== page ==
네이처 컨텐츠



News Features

Can Cuban science go global? p.600

Tensions between Cuba and the United States are easing. But researchers still struggle to join the scientific world.

Sara Reardon

doi: 10.1038/537600a


News & Views

Hybrid vigour characterized p.620

Crossing different plant varieties to improve yield and fertility is common practice. A dissection of the genomic architecture that underlies such hybrid vigour might help to inform future crop-improvement strategies. See Article p.629

James A. Birchler

doi: 10.1038/nature19433


MRI illuminated by γ-rays p.621

A technique that combines magnetic resonance with nuclear medicine has been used to image the distribution of a radioactive tracer, potentially opening up a powerful and innovative approach to medical imaging. See Letter p.652

Richard Bowtell

doi: 10.1038/537621a


The bacterial cell wall takes centre stage p.622

An unexpected function has been assigned to part of the molecular machinery that synthesizes the bacterial cell wall — a dramatic shift in our understanding that may have major implications for antibiotic development. See Article p.634

Kevin D. Young

doi: 10.1038/537622a


A collaboration worth its weight in grain p.624

Interventions to improve crop yields in rural China through collaboration between researchers and farmers illustrate how the goal of increasing global food production can be approached locally. See Letter p.671

Leah H. Samberg

doi: 10.1038/nature19431


Long-term effects of permafrost thaw p.625

Carbon emissions from the Arctic tundra could increase drastically as global warming thaws permafrost. Clues now obtained about the long-term effects of such thawing on carbon dioxide emissions highlight the need for more data.

Donatella Zona

doi: 10.1038/537625a


Forecast for water balance p.626

Disturbances in internal water equilibrium can be debilitating for mammals. Two studies pinpoint areas of the mouse brain that respond to and anticipate thirst, preserving systematic fluid regulation. See Letters p.680 & p.685

Michael J. Krashes

doi: 10.1038/537626a


Small molecular replicators go organic p.627

The emergence of complex, dynamic molecular behaviour might have had a role in the origin of life. Such behaviour has now been seen in a reaction network involving small, organic, self-replicating molecules of biological relevance. See Letter p.656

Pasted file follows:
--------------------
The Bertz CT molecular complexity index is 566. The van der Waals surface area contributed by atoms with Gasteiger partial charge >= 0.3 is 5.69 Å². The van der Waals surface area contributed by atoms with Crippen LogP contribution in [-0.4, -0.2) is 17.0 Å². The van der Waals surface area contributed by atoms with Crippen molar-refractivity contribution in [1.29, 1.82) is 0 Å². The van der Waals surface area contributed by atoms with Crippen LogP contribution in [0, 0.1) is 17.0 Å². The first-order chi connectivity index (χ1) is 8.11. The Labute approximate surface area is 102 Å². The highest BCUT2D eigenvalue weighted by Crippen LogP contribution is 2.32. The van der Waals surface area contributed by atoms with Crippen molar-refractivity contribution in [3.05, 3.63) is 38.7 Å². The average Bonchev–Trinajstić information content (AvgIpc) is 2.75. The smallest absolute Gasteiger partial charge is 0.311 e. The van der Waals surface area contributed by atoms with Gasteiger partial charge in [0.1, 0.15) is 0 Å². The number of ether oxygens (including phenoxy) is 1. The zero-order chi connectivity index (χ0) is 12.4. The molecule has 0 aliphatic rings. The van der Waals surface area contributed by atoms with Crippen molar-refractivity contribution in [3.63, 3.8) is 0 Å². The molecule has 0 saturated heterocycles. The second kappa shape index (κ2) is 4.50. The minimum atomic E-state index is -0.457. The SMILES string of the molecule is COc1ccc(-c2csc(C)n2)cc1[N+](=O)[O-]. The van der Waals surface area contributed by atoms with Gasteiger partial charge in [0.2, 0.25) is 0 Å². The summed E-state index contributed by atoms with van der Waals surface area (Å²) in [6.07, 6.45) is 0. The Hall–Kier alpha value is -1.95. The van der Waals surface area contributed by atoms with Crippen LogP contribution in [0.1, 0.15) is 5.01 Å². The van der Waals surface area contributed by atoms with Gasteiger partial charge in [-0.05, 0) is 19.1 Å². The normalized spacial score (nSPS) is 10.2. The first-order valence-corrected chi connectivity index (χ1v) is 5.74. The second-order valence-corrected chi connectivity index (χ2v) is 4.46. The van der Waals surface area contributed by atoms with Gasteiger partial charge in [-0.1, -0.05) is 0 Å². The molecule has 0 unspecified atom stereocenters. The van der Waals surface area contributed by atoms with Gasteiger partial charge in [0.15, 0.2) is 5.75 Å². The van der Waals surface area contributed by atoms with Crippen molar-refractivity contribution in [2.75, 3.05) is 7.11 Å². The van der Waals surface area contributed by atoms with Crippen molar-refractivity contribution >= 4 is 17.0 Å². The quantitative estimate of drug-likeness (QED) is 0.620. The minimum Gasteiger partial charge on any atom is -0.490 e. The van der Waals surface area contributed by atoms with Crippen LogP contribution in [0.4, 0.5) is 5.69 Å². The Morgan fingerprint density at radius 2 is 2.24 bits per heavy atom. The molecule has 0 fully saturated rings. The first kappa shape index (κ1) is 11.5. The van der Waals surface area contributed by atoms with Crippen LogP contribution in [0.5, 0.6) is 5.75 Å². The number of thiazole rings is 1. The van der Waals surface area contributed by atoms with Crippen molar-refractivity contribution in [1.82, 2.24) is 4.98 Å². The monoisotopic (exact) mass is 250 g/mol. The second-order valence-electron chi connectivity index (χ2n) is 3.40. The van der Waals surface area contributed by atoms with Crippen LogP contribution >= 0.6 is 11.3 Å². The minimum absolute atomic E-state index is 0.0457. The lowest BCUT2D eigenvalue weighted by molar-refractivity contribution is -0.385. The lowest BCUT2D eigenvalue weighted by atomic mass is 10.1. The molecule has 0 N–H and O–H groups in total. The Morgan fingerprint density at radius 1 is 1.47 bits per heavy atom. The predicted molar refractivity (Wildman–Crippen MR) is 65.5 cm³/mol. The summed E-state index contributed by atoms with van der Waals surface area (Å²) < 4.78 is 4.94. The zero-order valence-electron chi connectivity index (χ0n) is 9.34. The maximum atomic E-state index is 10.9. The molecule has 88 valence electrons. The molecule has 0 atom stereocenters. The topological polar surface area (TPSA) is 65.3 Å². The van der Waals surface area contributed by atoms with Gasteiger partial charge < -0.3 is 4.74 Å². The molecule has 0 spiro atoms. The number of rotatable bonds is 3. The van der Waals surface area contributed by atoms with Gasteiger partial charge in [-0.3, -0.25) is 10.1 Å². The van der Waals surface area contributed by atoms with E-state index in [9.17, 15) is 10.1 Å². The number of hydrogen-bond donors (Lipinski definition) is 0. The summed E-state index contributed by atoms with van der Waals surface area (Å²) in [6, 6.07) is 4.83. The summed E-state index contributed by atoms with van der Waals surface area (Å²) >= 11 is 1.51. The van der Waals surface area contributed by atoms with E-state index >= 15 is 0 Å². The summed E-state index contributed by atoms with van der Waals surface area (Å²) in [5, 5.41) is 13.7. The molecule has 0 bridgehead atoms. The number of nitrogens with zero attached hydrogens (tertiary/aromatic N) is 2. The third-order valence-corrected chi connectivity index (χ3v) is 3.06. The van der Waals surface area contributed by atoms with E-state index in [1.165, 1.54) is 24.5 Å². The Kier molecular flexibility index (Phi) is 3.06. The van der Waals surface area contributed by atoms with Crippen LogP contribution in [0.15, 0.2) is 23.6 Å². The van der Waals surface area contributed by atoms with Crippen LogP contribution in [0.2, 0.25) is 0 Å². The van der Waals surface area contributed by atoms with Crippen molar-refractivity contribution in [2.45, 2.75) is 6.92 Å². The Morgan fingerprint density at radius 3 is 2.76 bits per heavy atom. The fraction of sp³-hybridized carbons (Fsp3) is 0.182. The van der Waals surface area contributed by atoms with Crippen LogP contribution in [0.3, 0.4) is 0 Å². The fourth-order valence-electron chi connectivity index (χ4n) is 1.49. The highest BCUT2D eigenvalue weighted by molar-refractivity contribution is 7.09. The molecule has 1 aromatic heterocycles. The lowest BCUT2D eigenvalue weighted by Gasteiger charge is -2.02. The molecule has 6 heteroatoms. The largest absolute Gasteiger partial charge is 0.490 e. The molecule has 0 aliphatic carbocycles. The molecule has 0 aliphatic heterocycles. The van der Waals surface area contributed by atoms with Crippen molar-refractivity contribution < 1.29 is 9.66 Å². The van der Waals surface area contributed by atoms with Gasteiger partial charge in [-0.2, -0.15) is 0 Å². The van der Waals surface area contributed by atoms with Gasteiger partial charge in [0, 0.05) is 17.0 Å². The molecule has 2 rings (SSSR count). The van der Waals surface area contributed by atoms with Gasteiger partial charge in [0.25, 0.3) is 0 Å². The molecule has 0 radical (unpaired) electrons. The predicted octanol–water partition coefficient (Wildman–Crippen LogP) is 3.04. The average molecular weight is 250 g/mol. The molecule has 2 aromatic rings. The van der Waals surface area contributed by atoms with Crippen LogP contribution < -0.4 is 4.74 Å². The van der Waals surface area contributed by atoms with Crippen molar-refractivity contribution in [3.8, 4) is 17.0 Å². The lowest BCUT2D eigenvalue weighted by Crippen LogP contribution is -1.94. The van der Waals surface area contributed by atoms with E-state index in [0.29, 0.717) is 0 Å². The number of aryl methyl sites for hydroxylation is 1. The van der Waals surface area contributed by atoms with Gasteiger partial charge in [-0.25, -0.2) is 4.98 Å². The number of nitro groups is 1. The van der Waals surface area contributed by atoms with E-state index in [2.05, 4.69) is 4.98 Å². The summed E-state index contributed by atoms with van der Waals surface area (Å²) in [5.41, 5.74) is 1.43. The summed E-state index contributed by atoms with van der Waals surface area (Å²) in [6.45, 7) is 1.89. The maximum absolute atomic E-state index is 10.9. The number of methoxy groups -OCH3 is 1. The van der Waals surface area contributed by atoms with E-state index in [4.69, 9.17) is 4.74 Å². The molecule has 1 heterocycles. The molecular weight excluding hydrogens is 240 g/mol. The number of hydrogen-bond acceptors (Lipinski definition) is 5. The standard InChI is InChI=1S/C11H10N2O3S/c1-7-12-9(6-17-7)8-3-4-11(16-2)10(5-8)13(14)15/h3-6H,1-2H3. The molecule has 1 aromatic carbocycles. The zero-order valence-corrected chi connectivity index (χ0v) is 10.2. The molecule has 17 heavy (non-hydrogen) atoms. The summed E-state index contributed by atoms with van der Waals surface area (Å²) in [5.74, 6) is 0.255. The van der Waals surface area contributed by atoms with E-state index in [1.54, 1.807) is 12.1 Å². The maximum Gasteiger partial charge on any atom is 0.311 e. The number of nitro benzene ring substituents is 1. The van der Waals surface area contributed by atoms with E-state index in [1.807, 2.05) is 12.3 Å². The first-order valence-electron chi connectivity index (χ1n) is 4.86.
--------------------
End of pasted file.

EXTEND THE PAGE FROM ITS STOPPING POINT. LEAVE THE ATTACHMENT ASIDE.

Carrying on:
Annette F. Taylor

doi: 10.1038/537627a



Genomic architecture of heterosis for yield traits in rice p.629

Insights into the genomic architecture of heterosis for grain yield in rice are presented, and further mapping of grain yield loci resolves candidate genes that could be useful for breeding.

Xuehui Huang, Shihua Yang, Junyi Gong, Qiang Zhao, Qi Feng, Qilin Zhan, Yan Zhao, Wenjun Li, Benyi Cheng, Junhui Xia + et al.

doi: 10.1038/nature19760

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The architecture of the mammalian respirasome p.639

Respirasomes are supercomplexes of mitochondrial electron transport chain complexes that are responsible for cellular respiration and energy production; a cryo-electron microscopy structural study of the respirasome is presented.

Jinke Gu, Meng Wu, Runyu Guo, Kaige Yan, Jianlin Lei, Ning Gao & Maojun Yang

doi: 10.1038/nature19359

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The architecture of respiratory supercomplexes p.644

Respirasomes are supercomplexes of mitochondrial electron transport chain complexes that are responsible for cellular respiration and energy production; cryo-electron microscopy structures of mammalian (sheep) respirasomes are presented.

James A. Letts, Karol Fiedorczuk & Leonid A. Sazanov

doi: 10.1038/nature19774

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The awakening of a classical nova from hibernation p.649

Long-term pre- and post-eruption observations of the classical nova V1213 Centauri reveal that its progenitor was a dwarf nova and that the mass-transfer rate increased considerably as a result of the nova explosion.

Przemek Mróz, Andrzej Udalski, Paweł Pietrukowicz, Michał K. Szymański, Igor Soszyński, Łukasz Wyrzykowski, Radosław Poleski, Szymon Kozłowski, Jan Skowron, Krzysztof Ulaczyk + et al.

doi: 10.1038/nature19066

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A method for imaging and spectroscopy using γ-rays and magnetic resonance p.652